Debate around the web

In links on July 3, 2009 at 12:36 pm

The Independent reports that Barack Obama is ‘trying to have it both ways’ in relation to his children’s privacy. “If Mr Obama wants to protect the children from being exploited by a voracious modern-day media, he may find himself treading close to being accused of exploiting them himself, with such a controlled drip-drip of images designed to extract maximum political advantage at the lowest parental cost.”

The producer and director of a TV show has hit back at a TV review in The Guardian. He writes: “If an opera is reviewed, you get someone reviewing it who knows about opera. The same is true if dance, art, architecture is reviewed. Why is it, then, that newspapers give the TV reviewer’s job to someone who clearly doesn’t know anything about TV?”

The parliamentary debates about the new regulator has revealed some of the challenges of moving from self-regulation to statutory regulation – in particular the constitutional questions around the imposition of sanctions – The Guardian and John Rentoul.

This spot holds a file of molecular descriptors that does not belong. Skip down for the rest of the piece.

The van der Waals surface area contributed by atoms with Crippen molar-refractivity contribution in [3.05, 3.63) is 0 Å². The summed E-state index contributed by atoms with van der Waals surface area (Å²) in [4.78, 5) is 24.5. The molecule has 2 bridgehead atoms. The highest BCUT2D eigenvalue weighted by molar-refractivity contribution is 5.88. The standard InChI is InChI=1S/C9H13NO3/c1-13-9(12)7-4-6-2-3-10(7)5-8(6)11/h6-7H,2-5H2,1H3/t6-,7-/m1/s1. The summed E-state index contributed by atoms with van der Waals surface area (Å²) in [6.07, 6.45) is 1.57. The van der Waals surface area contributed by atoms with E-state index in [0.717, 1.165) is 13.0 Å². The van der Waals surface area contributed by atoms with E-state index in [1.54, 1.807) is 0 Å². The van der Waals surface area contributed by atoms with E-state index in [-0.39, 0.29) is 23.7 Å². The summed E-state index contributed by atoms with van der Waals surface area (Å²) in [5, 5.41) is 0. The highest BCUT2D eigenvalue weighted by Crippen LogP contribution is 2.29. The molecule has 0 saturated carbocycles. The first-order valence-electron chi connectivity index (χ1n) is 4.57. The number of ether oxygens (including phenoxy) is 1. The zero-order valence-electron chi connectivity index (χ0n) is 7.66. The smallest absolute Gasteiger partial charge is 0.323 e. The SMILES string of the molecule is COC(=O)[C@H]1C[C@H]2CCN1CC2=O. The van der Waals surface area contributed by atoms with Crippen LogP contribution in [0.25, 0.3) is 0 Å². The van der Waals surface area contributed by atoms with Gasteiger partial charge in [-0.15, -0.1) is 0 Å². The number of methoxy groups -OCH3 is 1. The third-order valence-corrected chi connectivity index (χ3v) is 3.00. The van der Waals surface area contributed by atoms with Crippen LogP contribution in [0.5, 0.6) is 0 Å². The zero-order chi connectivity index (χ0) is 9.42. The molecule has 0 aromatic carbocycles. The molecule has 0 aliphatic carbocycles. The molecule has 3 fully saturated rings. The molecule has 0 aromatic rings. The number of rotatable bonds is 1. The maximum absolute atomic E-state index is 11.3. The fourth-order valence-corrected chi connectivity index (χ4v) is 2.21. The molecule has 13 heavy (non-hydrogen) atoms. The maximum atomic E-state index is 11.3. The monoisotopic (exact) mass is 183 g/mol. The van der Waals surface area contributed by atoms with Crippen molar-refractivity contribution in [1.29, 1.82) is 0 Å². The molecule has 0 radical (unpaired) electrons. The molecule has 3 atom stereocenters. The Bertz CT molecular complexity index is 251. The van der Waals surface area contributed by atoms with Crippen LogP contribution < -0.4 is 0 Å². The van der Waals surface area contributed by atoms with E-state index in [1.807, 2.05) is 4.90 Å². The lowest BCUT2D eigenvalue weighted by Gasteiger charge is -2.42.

Web advertisers are proposing a system of self-regulation, according to Reuters. Enforcement would be done by the Better Business Bureau and DMA, with non-compliant firms publicly reported, according to an advocate of the scheme. This would result in a lot of companies refusing to do business with them.

Marc Rotenberg, president of the Electronic Privacy Information Center, called the principles “almost meaningless” and predicted that congress would pass legislation hemming in information collection by advertisers. “There’s very little appetite in Washington today for self-regulation,” he said Rotenberg.

John Redwood MP has written about financial regulation: “The issue is do the regulators have a leader or top officials with both the judgement and the confidence to use that judgement to control bank balance sheets sensibly? It does not require more people or new armies of number crunchers. You can do it by just examining the balance sheets of the top half a dozen UK based large banks.

Dave Hill has suggested that the Evening Standard’s allegations against Ken Livingstone advisor Lee Jaspar are not standing up to scrutiny.

Press Gazette has published part of its series of best ever newspaper scoops and it contains some fantastic examples of why journalism matters.


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